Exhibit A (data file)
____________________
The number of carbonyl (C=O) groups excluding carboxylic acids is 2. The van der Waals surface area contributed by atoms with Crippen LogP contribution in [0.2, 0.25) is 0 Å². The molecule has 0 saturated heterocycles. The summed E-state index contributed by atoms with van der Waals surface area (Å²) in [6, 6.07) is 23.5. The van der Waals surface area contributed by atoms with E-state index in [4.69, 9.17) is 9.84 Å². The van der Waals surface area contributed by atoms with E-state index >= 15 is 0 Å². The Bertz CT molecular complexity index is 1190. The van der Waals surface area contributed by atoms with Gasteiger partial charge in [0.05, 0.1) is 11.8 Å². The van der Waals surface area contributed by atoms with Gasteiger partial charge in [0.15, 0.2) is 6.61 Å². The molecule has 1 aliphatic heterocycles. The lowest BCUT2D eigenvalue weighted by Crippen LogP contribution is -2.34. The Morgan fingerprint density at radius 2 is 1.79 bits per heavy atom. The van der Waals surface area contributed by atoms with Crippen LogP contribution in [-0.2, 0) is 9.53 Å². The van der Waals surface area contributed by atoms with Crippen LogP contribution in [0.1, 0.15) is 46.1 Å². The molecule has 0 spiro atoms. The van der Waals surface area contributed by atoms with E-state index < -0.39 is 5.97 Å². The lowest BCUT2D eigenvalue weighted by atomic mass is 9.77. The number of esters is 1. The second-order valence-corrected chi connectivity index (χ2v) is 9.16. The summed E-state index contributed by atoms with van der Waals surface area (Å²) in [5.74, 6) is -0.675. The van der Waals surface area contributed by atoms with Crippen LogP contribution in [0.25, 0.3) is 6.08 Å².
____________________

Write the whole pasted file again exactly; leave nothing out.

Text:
The number of carbonyl (C=O) groups excluding carboxylic acids is 2. The van der Waals surface area contributed by atoms with Crippen LogP contribution in [0.2, 0.25) is 0 Å². The molecule has 0 saturated heterocycles. The summed E-state index contributed by atoms with van der Waals surface area (Å²) in [6, 6.07) is 23.5. The van der Waals surface area contributed by atoms with E-state index in [4.69, 9.17) is 9.84 Å². The van der Waals surface area contributed by atoms with E-state index >= 15 is 0 Å². The Bertz CT molecular complexity index is 1190. The van der Waals surface area contributed by atoms with Gasteiger partial charge in [0.05, 0.1) is 11.8 Å². The van der Waals surface area contributed by atoms with Gasteiger partial charge in [0.15, 0.2) is 6.61 Å². The molecule has 1 aliphatic heterocycles. The lowest BCUT2D eigenvalue weighted by Crippen LogP contribution is -2.34. The Morgan fingerprint density at radius 2 is 1.79 bits per heavy atom. The van der Waals surface area contributed by atoms with Crippen LogP contribution in [-0.2, 0) is 9.53 Å². The van der Waals surface area contributed by atoms with Crippen LogP contribution in [0.1, 0.15) is 46.1 Å². The molecule has 0 spiro atoms. The van der Waals surface area contributed by atoms with E-state index < -0.39 is 5.97 Å². The lowest BCUT2D eigenvalue weighted by atomic mass is 9.77. The number of esters is 1. The second-order valence-corrected chi connectivity index (χ2v) is 9.16. The summed E-state index contributed by atoms with van der Waals surface area (Å²) in [5.74, 6) is -0.675. The van der Waals surface area contributed by atoms with Crippen LogP contribution in [0.25, 0.3) is 6.08 Å².